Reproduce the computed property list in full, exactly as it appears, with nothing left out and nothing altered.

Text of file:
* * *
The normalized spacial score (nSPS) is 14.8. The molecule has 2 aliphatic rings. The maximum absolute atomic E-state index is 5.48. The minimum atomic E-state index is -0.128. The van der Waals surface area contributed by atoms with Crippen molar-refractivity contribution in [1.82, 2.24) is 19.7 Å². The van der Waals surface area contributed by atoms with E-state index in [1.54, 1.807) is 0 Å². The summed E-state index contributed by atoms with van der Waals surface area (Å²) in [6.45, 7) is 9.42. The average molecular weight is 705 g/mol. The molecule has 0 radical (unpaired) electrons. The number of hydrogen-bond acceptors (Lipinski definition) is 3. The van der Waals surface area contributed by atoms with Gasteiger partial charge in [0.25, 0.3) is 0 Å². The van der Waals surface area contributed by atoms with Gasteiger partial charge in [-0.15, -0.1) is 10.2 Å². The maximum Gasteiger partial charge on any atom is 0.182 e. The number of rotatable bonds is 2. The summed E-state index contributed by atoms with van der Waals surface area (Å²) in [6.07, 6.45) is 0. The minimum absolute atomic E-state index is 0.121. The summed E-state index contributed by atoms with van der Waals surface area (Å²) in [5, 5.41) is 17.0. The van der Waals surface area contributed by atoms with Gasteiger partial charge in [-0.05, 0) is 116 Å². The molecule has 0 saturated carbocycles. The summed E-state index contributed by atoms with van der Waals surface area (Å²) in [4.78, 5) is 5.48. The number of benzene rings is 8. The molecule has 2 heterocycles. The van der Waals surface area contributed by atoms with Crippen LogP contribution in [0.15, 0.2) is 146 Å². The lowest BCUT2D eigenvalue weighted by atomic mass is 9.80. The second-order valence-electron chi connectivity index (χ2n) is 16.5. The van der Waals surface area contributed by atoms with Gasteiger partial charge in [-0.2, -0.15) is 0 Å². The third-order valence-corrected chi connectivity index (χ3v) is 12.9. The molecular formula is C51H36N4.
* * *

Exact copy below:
The normalized spacial score (nSPS) is 14.8. The molecule has 2 aliphatic rings. The maximum absolute atomic E-state index is 5.48. The minimum atomic E-state index is -0.128. The van der Waals surface area contributed by atoms with Crippen molar-refractivity contribution in [1.82, 2.24) is 19.7 Å². The van der Waals surface area contributed by atoms with E-state index in [1.54, 1.807) is 0 Å². The summed E-state index contributed by atoms with van der Waals surface area (Å²) in [6.45, 7) is 9.42. The average molecular weight is 705 g/mol. The molecule has 0 radical (unpaired) electrons. The number of hydrogen-bond acceptors (Lipinski definition) is 3. The van der Waals surface area contributed by atoms with Gasteiger partial charge in [0.25, 0.3) is 0 Å². The van der Waals surface area contributed by atoms with Gasteiger partial charge in [-0.15, -0.1) is 10.2 Å². The maximum Gasteiger partial charge on any atom is 0.182 e. The number of rotatable bonds is 2. The summed E-state index contributed by atoms with van der Waals surface area (Å²) in [6.07, 6.45) is 0. The minimum absolute atomic E-state index is 0.121. The summed E-state index contributed by atoms with van der Waals surface area (Å²) in [5, 5.41) is 17.0. The van der Waals surface area contributed by atoms with Gasteiger partial charge in [-0.05, 0) is 116 Å². The molecule has 0 saturated carbocycles. The summed E-state index contributed by atoms with van der Waals surface area (Å²) in [4.78, 5) is 5.48. The number of benzene rings is 8. The molecule has 2 heterocycles. The van der Waals surface area contributed by atoms with Crippen LogP contribution in [0.15, 0.2) is 146 Å². The lowest BCUT2D eigenvalue weighted by atomic mass is 9.80. The second-order valence-electron chi connectivity index (χ2n) is 16.5. The van der Waals surface area contributed by atoms with Gasteiger partial charge in [-0.2, -0.15) is 0 Å². The third-order valence-corrected chi connectivity index (χ3v) is 12.9. The molecular formula is C51H36N4.